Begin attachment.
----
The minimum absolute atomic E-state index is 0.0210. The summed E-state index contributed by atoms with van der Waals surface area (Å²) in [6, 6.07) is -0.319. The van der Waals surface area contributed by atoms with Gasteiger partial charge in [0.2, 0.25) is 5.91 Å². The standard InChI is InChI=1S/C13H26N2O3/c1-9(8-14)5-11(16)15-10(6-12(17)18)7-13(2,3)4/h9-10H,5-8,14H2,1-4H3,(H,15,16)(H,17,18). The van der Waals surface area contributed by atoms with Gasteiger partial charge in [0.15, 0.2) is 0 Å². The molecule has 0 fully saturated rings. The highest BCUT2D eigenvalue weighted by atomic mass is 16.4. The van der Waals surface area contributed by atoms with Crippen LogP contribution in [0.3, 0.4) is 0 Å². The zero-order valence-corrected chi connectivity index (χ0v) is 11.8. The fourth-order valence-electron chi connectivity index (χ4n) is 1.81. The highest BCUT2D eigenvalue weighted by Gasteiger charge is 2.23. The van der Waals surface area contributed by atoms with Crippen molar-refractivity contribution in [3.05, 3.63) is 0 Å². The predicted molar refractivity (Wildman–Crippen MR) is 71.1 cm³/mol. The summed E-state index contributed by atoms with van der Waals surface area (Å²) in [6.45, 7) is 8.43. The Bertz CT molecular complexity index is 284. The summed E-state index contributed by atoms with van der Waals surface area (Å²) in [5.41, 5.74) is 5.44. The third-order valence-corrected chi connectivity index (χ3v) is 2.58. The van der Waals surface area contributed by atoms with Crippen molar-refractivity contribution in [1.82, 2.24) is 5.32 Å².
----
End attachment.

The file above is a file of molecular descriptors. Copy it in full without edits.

The minimum absolute atomic E-state index is 0.0210. The summed E-state index contributed by atoms with van der Waals surface area (Å²) in [6, 6.07) is -0.319. The van der Waals surface area contributed by atoms with Gasteiger partial charge in [0.2, 0.25) is 5.91 Å². The standard InChI is InChI=1S/C13H26N2O3/c1-9(8-14)5-11(16)15-10(6-12(17)18)7-13(2,3)4/h9-10H,5-8,14H2,1-4H3,(H,15,16)(H,17,18). The van der Waals surface area contributed by atoms with Gasteiger partial charge in [0.15, 0.2) is 0 Å². The molecule has 0 fully saturated rings. The highest BCUT2D eigenvalue weighted by atomic mass is 16.4. The van der Waals surface area contributed by atoms with Crippen LogP contribution in [0.3, 0.4) is 0 Å². The zero-order valence-corrected chi connectivity index (χ0v) is 11.8. The fourth-order valence-electron chi connectivity index (χ4n) is 1.81. The highest BCUT2D eigenvalue weighted by Gasteiger charge is 2.23. The van der Waals surface area contributed by atoms with Crippen molar-refractivity contribution in [3.05, 3.63) is 0 Å². The predicted molar refractivity (Wildman–Crippen MR) is 71.1 cm³/mol. The summed E-state index contributed by atoms with van der Waals surface area (Å²) in [6.45, 7) is 8.43. The Bertz CT molecular complexity index is 284. The summed E-state index contributed by atoms with van der Waals surface area (Å²) in [5.41, 5.74) is 5.44. The third-order valence-corrected chi connectivity index (χ3v) is 2.58. The van der Waals surface area contributed by atoms with Crippen molar-refractivity contribution in [1.82, 2.24) is 5.32 Å².